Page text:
Abstract

A new formula for a catadioptric panoramic lens with an equidistance projection scheme has been derived. The fabricated lens has a field of view that is wider than that of any previously reported panoramic lens, and the nonimaged region near the back of the camera has a constant volume with zero angular extension.

© 2005 Optical Society of America

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References

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  1. T. R. Halfhill, “See you around,” ByteMay, 85–90 (1995).
  2. L. D. Paulson, “Viewing the world through interactive panoramic images,” Computer 37, 28 (2004).
  3. H. Ishiguro, “Development of low-cost compact omnidirectional vision sensors,” in Panoramic Vision: Sensors, Theory, and Applications, R. Benosman, S. B. Kang, eds. (Springer, New York, 2001), pp. 23–38.
    [CrossRef]
  4. I. Powell, “Panoramic lens,” Appl. Opt. 33, 7356–7361 (1994).
    [CrossRef] [PubMed]
  5. C. Beck, “Apparatus to photograph the whole sky,” J. Sci. Instrum. 2, 135–139 (1925).
    [CrossRef]
  6. J. M. Slater, “Photography with the whole-sky lens,” Am. PhotographerOctober1932, pp. 580–583.
  7. K. Miyamoto, “Fish-eye lens,” Appl. Opt. 54, 1060–1061 (1964).
  8. K. Yamazawa, Y. Yagi, M. Yachida, “Obstacle detection with omnidirectional image sensor hyperomni vision,” in IEEE International Conference on Robotics and Automation (Institute of Electrical and Electronics Engineers, Piscataway, N.J., 1995), pp. 1062–1067.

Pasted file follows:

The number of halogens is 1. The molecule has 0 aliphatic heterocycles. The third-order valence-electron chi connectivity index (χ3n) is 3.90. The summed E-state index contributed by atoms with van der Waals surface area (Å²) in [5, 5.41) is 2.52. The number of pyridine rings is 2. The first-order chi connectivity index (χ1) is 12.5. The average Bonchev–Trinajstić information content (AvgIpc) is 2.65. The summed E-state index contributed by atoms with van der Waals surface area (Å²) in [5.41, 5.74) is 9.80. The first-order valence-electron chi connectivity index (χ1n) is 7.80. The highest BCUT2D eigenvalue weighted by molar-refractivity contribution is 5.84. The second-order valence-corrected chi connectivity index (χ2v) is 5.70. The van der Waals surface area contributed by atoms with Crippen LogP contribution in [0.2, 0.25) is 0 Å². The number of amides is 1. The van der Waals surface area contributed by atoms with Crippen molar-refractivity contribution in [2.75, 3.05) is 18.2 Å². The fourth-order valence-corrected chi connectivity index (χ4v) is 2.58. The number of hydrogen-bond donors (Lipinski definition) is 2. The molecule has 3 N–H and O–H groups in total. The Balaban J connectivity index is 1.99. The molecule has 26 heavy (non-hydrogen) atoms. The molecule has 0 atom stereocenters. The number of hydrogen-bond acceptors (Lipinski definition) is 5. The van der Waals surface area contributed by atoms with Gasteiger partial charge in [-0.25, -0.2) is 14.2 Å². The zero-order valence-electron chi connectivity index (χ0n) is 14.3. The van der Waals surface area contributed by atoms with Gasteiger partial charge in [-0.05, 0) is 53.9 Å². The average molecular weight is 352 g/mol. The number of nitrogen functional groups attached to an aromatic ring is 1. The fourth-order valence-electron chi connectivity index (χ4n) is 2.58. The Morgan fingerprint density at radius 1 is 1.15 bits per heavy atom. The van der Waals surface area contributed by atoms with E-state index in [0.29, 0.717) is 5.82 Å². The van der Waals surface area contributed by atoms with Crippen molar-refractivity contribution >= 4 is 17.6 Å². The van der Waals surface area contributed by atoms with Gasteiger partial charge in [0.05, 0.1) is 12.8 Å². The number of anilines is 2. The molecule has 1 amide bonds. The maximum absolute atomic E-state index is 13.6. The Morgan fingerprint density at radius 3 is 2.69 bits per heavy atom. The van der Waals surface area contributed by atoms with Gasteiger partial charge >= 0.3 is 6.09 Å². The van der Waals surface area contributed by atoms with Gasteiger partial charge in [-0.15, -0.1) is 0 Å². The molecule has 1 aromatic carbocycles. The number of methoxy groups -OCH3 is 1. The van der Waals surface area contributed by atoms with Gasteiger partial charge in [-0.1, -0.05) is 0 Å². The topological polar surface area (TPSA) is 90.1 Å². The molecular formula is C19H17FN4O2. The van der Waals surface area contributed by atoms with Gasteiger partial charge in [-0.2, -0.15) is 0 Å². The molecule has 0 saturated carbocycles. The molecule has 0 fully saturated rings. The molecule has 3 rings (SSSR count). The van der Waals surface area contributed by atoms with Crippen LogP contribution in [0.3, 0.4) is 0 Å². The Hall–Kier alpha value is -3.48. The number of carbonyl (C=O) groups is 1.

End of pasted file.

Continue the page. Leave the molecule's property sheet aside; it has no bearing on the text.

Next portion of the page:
9. J. S. Chahl, M. V. Srinivasan, “Range estimation with a panoramic visual sensor,” J. Opt. Soc. Am. A 14, 2144–2151 (1997).
    [CrossRef]
  10. J. Zeil, M. I. Hofmann, J. S. Chahl, “Catchment areas of panoramic snapshots in outdoor scenes,” J. Opt. Soc. Am. A 20, 450–469 (2003).
    [CrossRef]
  11. S. Hrabar, G. S. Sukhatme, “Omnidirectional vision for an autonomous helicopter,” in Proceedings of the 2003 IEEE International Conference on Robotics and Automation (Institute of Electrical and Electronics Engineers, Piscataway, N.J., 2003), pp. 558–563.
    [CrossRef]
  12. J. Charles, R. Reeves, C. Schur, “How to build and use an all-sky camera,” Astron.April1987, pp. 64–69.
  13. S. Baker, S. K. Nayar, “A theory of single-viewpoint catadioptric image formation,” Int. J. Comput. Vision 35, 175–196 (1999).
    [CrossRef]
  14. J. S. Chahl, M. V. Srinivasan, “Reflective surfaces for panoramic imaging,” Appl. Opt. 36, 8275–8285 (1997).
    [CrossRef]
  15. R. A. Hicks, R. Bajcsy, “Reflective surfaces as computational sensors,” Image Vision Comput. 19, 773–777 (2001).
    [CrossRef]
  16. S. K. Nayar, V. Peri, “Folded catadioptric cameras,” in Panoramic Vision: Sensors, Theory, and Applications, R. Benosman, S. B. Kang, eds. (Springer, New York, 2001), pp. 103–115.
    [CrossRef]

2004

L. D. Paulson, “Viewing the world through interactive panoramic images,” Computer 37, 28 (2004).

2003

2001

R. A. Hicks, R. Bajcsy, “Reflective surfaces as computational sensors,” Image Vision Comput. 19, 773–777 (2001).
[CrossRef]

1999

S. Baker, S. K. Nayar, “A theory of single-viewpoint catadioptric image formation,” Int. J. Comput. Vision 35, 175–196 (1999).